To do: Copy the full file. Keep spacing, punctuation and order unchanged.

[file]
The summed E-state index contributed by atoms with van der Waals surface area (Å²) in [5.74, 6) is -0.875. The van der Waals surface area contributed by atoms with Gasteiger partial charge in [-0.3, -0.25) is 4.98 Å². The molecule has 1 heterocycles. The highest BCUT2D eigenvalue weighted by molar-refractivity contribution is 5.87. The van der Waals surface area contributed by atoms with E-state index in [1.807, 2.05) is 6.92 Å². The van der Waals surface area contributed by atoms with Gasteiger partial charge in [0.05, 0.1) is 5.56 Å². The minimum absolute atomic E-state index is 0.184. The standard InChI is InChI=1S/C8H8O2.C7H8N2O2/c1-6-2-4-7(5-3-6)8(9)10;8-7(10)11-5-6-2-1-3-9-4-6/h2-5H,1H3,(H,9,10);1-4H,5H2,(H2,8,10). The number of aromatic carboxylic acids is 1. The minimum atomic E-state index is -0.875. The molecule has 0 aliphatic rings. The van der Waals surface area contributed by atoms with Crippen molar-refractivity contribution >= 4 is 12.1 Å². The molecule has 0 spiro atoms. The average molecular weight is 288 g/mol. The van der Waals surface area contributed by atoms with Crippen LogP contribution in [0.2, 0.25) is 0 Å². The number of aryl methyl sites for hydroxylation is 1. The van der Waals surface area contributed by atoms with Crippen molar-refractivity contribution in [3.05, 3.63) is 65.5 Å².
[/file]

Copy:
The summed E-state index contributed by atoms with van der Waals surface area (Å²) in [5.74, 6) is -0.875. The van der Waals surface area contributed by atoms with Gasteiger partial charge in [-0.3, -0.25) is 4.98 Å². The molecule has 1 heterocycles. The highest BCUT2D eigenvalue weighted by molar-refractivity contribution is 5.87. The van der Waals surface area contributed by atoms with E-state index in [1.807, 2.05) is 6.92 Å². The van der Waals surface area contributed by atoms with Gasteiger partial charge in [0.05, 0.1) is 5.56 Å². The minimum absolute atomic E-state index is 0.184. The standard InChI is InChI=1S/C8H8O2.C7H8N2O2/c1-6-2-4-7(5-3-6)8(9)10;8-7(10)11-5-6-2-1-3-9-4-6/h2-5H,1H3,(H,9,10);1-4H,5H2,(H2,8,10). The number of aromatic carboxylic acids is 1. The minimum atomic E-state index is -0.875. The molecule has 0 aliphatic rings. The van der Waals surface area contributed by atoms with Crippen molar-refractivity contribution >= 4 is 12.1 Å². The molecule has 0 spiro atoms. The average molecular weight is 288 g/mol. The van der Waals surface area contributed by atoms with Crippen LogP contribution in [0.2, 0.25) is 0 Å². The number of aryl methyl sites for hydroxylation is 1. The van der Waals surface area contributed by atoms with Crippen molar-refractivity contribution in [3.05, 3.63) is 65.5 Å².